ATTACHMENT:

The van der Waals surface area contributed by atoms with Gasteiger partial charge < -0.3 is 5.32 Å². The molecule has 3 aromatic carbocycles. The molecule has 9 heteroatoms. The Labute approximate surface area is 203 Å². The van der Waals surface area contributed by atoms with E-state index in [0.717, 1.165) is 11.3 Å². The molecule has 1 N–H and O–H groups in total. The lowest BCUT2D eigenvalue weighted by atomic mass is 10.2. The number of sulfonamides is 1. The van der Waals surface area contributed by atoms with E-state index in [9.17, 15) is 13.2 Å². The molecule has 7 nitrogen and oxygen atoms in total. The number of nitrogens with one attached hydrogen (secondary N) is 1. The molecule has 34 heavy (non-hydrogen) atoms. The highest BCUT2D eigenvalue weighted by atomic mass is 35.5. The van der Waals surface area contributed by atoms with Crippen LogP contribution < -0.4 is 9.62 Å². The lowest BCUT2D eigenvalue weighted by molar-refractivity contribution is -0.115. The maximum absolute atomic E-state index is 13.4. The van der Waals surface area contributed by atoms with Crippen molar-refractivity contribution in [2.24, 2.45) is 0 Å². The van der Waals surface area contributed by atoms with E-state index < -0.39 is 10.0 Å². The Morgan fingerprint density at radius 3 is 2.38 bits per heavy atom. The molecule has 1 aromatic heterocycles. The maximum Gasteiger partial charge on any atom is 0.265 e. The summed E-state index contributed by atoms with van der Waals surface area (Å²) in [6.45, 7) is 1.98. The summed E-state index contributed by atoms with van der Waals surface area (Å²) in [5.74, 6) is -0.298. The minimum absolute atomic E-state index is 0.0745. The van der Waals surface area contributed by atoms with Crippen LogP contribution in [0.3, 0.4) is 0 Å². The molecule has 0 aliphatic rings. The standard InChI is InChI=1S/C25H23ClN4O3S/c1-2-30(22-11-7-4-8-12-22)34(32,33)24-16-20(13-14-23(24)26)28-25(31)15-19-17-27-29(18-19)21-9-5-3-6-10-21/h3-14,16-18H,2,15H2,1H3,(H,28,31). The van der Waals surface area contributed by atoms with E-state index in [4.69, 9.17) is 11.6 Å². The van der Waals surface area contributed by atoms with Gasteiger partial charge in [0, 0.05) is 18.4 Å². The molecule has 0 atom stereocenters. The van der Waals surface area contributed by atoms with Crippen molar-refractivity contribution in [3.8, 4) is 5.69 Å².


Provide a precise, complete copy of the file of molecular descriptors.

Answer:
The van der Waals surface area contributed by atoms with Gasteiger partial charge < -0.3 is 5.32 Å². The molecule has 3 aromatic carbocycles. The molecule has 9 heteroatoms. The Labute approximate surface area is 203 Å². The van der Waals surface area contributed by atoms with E-state index in [0.717, 1.165) is 11.3 Å². The molecule has 1 N–H and O–H groups in total. The lowest BCUT2D eigenvalue weighted by atomic mass is 10.2. The number of sulfonamides is 1. The van der Waals surface area contributed by atoms with E-state index in [9.17, 15) is 13.2 Å². The molecule has 7 nitrogen and oxygen atoms in total. The number of nitrogens with one attached hydrogen (secondary N) is 1. The molecule has 34 heavy (non-hydrogen) atoms. The highest BCUT2D eigenvalue weighted by atomic mass is 35.5. The van der Waals surface area contributed by atoms with Crippen LogP contribution < -0.4 is 9.62 Å². The lowest BCUT2D eigenvalue weighted by molar-refractivity contribution is -0.115. The maximum absolute atomic E-state index is 13.4. The van der Waals surface area contributed by atoms with Crippen molar-refractivity contribution in [2.24, 2.45) is 0 Å². The van der Waals surface area contributed by atoms with E-state index < -0.39 is 10.0 Å². The Morgan fingerprint density at radius 3 is 2.38 bits per heavy atom. The molecule has 1 aromatic heterocycles. The maximum Gasteiger partial charge on any atom is 0.265 e. The summed E-state index contributed by atoms with van der Waals surface area (Å²) in [6.45, 7) is 1.98. The summed E-state index contributed by atoms with van der Waals surface area (Å²) in [5.74, 6) is -0.298. The minimum absolute atomic E-state index is 0.0745. The van der Waals surface area contributed by atoms with Crippen LogP contribution in [0.3, 0.4) is 0 Å². The molecule has 0 aliphatic rings. The standard InChI is InChI=1S/C25H23ClN4O3S/c1-2-30(22-11-7-4-8-12-22)34(32,33)24-16-20(13-14-23(24)26)28-25(31)15-19-17-27-29(18-19)21-9-5-3-6-10-21/h3-14,16-18H,2,15H2,1H3,(H,28,31). The van der Waals surface area contributed by atoms with E-state index in [4.69, 9.17) is 11.6 Å². The van der Waals surface area contributed by atoms with Gasteiger partial charge in [0, 0.05) is 18.4 Å². The molecule has 0 atom stereocenters. The van der Waals surface area contributed by atoms with Crippen molar-refractivity contribution in [3.8, 4) is 5.69 Å².